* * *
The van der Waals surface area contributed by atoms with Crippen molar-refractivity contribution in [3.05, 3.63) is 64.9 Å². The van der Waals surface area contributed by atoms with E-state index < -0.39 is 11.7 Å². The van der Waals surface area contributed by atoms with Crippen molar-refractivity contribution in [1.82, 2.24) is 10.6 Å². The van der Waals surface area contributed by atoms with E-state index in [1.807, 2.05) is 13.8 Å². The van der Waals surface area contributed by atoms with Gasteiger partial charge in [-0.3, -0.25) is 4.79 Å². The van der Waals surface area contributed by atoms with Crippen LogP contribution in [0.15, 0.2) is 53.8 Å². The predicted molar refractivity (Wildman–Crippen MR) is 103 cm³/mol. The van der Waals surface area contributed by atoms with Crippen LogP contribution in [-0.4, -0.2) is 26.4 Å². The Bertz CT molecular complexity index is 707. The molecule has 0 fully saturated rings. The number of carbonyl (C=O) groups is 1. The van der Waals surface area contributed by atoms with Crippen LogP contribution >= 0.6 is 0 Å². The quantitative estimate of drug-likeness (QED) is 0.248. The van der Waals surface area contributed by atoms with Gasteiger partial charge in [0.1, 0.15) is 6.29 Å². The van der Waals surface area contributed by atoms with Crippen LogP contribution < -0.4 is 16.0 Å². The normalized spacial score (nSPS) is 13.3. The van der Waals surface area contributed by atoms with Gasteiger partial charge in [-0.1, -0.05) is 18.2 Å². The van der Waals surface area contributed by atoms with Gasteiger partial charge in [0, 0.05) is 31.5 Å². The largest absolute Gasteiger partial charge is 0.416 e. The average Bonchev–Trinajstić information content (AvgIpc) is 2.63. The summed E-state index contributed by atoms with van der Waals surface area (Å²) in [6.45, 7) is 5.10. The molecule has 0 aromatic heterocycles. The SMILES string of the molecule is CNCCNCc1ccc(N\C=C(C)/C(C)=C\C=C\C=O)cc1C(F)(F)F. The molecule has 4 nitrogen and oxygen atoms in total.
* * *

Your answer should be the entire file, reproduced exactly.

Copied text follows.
The van der Waals surface area contributed by atoms with Crippen molar-refractivity contribution in [3.05, 3.63) is 64.9 Å². The van der Waals surface area contributed by atoms with E-state index < -0.39 is 11.7 Å². The van der Waals surface area contributed by atoms with Crippen molar-refractivity contribution in [1.82, 2.24) is 10.6 Å². The van der Waals surface area contributed by atoms with E-state index in [1.807, 2.05) is 13.8 Å². The van der Waals surface area contributed by atoms with Gasteiger partial charge in [-0.3, -0.25) is 4.79 Å². The van der Waals surface area contributed by atoms with Crippen LogP contribution in [0.15, 0.2) is 53.8 Å². The predicted molar refractivity (Wildman–Crippen MR) is 103 cm³/mol. The van der Waals surface area contributed by atoms with Crippen LogP contribution in [-0.4, -0.2) is 26.4 Å². The Bertz CT molecular complexity index is 707. The molecule has 0 fully saturated rings. The number of carbonyl (C=O) groups is 1. The van der Waals surface area contributed by atoms with Crippen LogP contribution >= 0.6 is 0 Å². The quantitative estimate of drug-likeness (QED) is 0.248. The van der Waals surface area contributed by atoms with Gasteiger partial charge in [0.1, 0.15) is 6.29 Å². The van der Waals surface area contributed by atoms with Crippen LogP contribution < -0.4 is 16.0 Å². The normalized spacial score (nSPS) is 13.3. The van der Waals surface area contributed by atoms with Gasteiger partial charge in [-0.1, -0.05) is 18.2 Å². The van der Waals surface area contributed by atoms with Gasteiger partial charge in [0, 0.05) is 31.5 Å². The largest absolute Gasteiger partial charge is 0.416 e. The average Bonchev–Trinajstić information content (AvgIpc) is 2.63. The summed E-state index contributed by atoms with van der Waals surface area (Å²) in [6.45, 7) is 5.10. The molecule has 0 aromatic heterocycles. The SMILES string of the molecule is CNCCNCc1ccc(N\C=C(C)/C(C)=C\C=C\C=O)cc1C(F)(F)F. The molecule has 4 nitrogen and oxygen atoms in total.